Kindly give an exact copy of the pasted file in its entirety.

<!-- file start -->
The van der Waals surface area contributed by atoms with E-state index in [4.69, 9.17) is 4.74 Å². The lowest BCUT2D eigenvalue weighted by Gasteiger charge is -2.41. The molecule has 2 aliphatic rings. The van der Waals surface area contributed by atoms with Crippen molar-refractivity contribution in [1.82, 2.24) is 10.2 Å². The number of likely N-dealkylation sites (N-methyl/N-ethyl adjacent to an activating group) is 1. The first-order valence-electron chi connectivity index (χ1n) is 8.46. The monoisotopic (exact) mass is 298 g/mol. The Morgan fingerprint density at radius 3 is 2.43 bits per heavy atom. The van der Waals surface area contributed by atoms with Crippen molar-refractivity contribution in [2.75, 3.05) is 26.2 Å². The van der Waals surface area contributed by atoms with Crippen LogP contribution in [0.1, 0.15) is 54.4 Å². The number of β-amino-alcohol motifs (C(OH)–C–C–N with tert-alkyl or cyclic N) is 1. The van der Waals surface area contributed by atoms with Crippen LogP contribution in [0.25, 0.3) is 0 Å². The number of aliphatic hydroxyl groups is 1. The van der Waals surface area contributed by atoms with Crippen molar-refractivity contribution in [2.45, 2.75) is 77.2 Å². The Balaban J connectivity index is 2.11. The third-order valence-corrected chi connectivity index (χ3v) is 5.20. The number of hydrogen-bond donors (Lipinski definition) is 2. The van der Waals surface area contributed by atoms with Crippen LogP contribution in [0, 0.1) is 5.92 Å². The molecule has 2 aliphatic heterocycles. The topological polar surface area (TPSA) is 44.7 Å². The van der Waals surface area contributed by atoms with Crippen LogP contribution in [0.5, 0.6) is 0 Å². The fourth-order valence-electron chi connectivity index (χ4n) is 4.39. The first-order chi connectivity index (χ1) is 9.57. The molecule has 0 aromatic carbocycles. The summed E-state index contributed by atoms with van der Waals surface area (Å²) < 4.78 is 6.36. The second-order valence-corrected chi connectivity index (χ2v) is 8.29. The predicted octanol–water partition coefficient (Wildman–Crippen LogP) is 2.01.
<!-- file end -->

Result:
The van der Waals surface area contributed by atoms with E-state index in [4.69, 9.17) is 4.74 Å². The lowest BCUT2D eigenvalue weighted by Gasteiger charge is -2.41. The molecule has 2 aliphatic rings. The van der Waals surface area contributed by atoms with Crippen molar-refractivity contribution in [1.82, 2.24) is 10.2 Å². The number of likely N-dealkylation sites (N-methyl/N-ethyl adjacent to an activating group) is 1. The first-order valence-electron chi connectivity index (χ1n) is 8.46. The monoisotopic (exact) mass is 298 g/mol. The Morgan fingerprint density at radius 3 is 2.43 bits per heavy atom. The van der Waals surface area contributed by atoms with Crippen molar-refractivity contribution in [2.75, 3.05) is 26.2 Å². The van der Waals surface area contributed by atoms with Crippen LogP contribution in [0.1, 0.15) is 54.4 Å². The number of β-amino-alcohol motifs (C(OH)–C–C–N with tert-alkyl or cyclic N) is 1. The van der Waals surface area contributed by atoms with Crippen LogP contribution in [0.25, 0.3) is 0 Å². The number of aliphatic hydroxyl groups is 1. The van der Waals surface area contributed by atoms with Crippen molar-refractivity contribution in [2.45, 2.75) is 77.2 Å². The Balaban J connectivity index is 2.11. The third-order valence-corrected chi connectivity index (χ3v) is 5.20. The number of hydrogen-bond donors (Lipinski definition) is 2. The van der Waals surface area contributed by atoms with Crippen LogP contribution in [0, 0.1) is 5.92 Å². The molecule has 2 aliphatic heterocycles. The topological polar surface area (TPSA) is 44.7 Å². The van der Waals surface area contributed by atoms with Crippen LogP contribution in [0.5, 0.6) is 0 Å². The fourth-order valence-electron chi connectivity index (χ4n) is 4.39. The first-order chi connectivity index (χ1) is 9.57. The molecule has 0 aromatic carbocycles. The summed E-state index contributed by atoms with van der Waals surface area (Å²) < 4.78 is 6.36. The second-order valence-corrected chi connectivity index (χ2v) is 8.29. The predicted octanol–water partition coefficient (Wildman–Crippen LogP) is 2.01.